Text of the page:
First published in Pennine Platform no. 84


November 11, 2018

He hasn’t had to go to war,
and won’t. He’s lived a Golden Age,
when young men of the village stayed
to build, and guide the plough, uncalled;
endowed by those who came before.

But now an ugly chorus grows
of senators and consuls, who
sing battle songs at heroes’ tombs,
and claim we need new heroes so
our children know that this is Rome.

He says: each dawn still yields the sun,
and Mars has opportunity
enough to slake his thirst, and meet
his other needs, without our sons;
that wars unfought are mettle won.



Published 11/11/2018 in Hedgehog Poetry Press’s Stickleback collection Other People’s Freedoms, to mark the centenary of the end of the First World War.

What people say about peace

September 20, 2018

Two studies on peacebuilding were launched on the same day this week. ECDPM’s Supporting Peacebuilding in Times of Change, and the joint British Council / International Alert report of their Peace Perceptions Poll.

Support for peacebuilding
ECDPM’s in-depth, empirical research examined institutional support for international peacebuilding in the UK, Sweden, German and the EU institutions, and how this has evolved. This finds that there is an increased understanding of the need for peacebuilding approaches, and – to a degree – of those approaches themselves. It also demonstrates that the need for peacebuilding is far from diminishing. Budgetary support has grown considerably, but despite this, and a great deal of good policy rhetoric in support of peacebuilding, the levels of practical support are lagging way behind the need and opportunities. It explores the complex, mainly political and geopolitical reasons for this. And among other recommendations, it suggests peacebuilding organisations need to up their game in demonstrating the need and utility of such support.

Perceptions of peace
Which leads us nicely to the second report, on the Peace Perceptions Poll, conducted by polling firm riwi, on behalf of Alert and the British Council. This is intended not only to help shape Alert’s and the British Council’s own peacebuilding programmes, but also, in line with ECDPM’s suggestion, as a tool to widen understanding and support for peacebuilding, to which it makes an important contribution, elucidating ‘normal’ people’s views on peace and how to build it.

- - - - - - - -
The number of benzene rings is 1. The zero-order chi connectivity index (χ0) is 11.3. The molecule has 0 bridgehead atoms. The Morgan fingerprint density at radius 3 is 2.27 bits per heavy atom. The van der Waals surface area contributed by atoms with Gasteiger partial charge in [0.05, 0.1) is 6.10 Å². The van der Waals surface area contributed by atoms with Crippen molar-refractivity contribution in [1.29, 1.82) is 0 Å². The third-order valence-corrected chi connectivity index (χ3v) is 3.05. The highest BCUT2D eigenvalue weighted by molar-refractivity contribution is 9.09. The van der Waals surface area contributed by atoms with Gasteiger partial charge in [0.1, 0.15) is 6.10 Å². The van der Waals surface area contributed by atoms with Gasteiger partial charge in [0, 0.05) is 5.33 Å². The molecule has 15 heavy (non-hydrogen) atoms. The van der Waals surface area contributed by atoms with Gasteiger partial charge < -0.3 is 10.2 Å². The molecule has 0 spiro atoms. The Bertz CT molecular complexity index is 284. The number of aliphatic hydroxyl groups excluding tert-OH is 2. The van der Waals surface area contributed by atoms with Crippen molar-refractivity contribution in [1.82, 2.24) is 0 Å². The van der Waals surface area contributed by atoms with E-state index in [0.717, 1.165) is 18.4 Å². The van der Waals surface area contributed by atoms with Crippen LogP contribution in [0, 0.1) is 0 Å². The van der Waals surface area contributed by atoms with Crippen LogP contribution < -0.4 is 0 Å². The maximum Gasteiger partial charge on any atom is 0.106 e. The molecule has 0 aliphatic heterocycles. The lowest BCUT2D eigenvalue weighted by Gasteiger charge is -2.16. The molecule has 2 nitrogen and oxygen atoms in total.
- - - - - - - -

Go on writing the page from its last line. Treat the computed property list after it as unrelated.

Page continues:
The research surveyed perceptions of peace in Brazil, Colombia, the Democratic Republic of Congo, Hungary, India, Lebanon, Myanmar, Nigeria, the Philippines, South Africa, Syria, Tunisia, Ukraine, the UK and USA – a wide range of contexts with different levels of peace, and different types of conflict. The report is concise, and well worth reading, and you can even try out a small part of the survey for yourself.

Peace was most commonly described by the respondents as when people:
• experience less violence
• can resolve disputes without violence
• have the opportunity to earn a living to support their family
• experience less crime
• can vote in elections and can participate in local decision making
• can go to school.

Similarly, when asked why people fight, respondents said it was when (in order of diminishing importance) people:
• lack the means to provide for their families
• are treated unjustly
• want to improve their social status
• are driven by religious or political ideology
• lack a voice in political decisions
• are reacting to state actions, or those of armed groups.

When asked what would be most effective in creating peace, they suggested it was important to:
• Deal with the reason why people fight in the first place (29%)
• Support societies and communities to resolve conflicts peacefully (22%)
• Democratic elections (17%)
• Negotiate peace agreements (13%)
• Use the military to address violence (11%)
• International security forces (9%)

And finally, when asked to suggest what their governments should prioritise in budgets, to support peace, their responses were broadly in line with the answers to the previous question, with over half saying either ‘deal with the reason why people fight in the first place’ or ‘teach peace, tolerance and conflict resolution in schools’.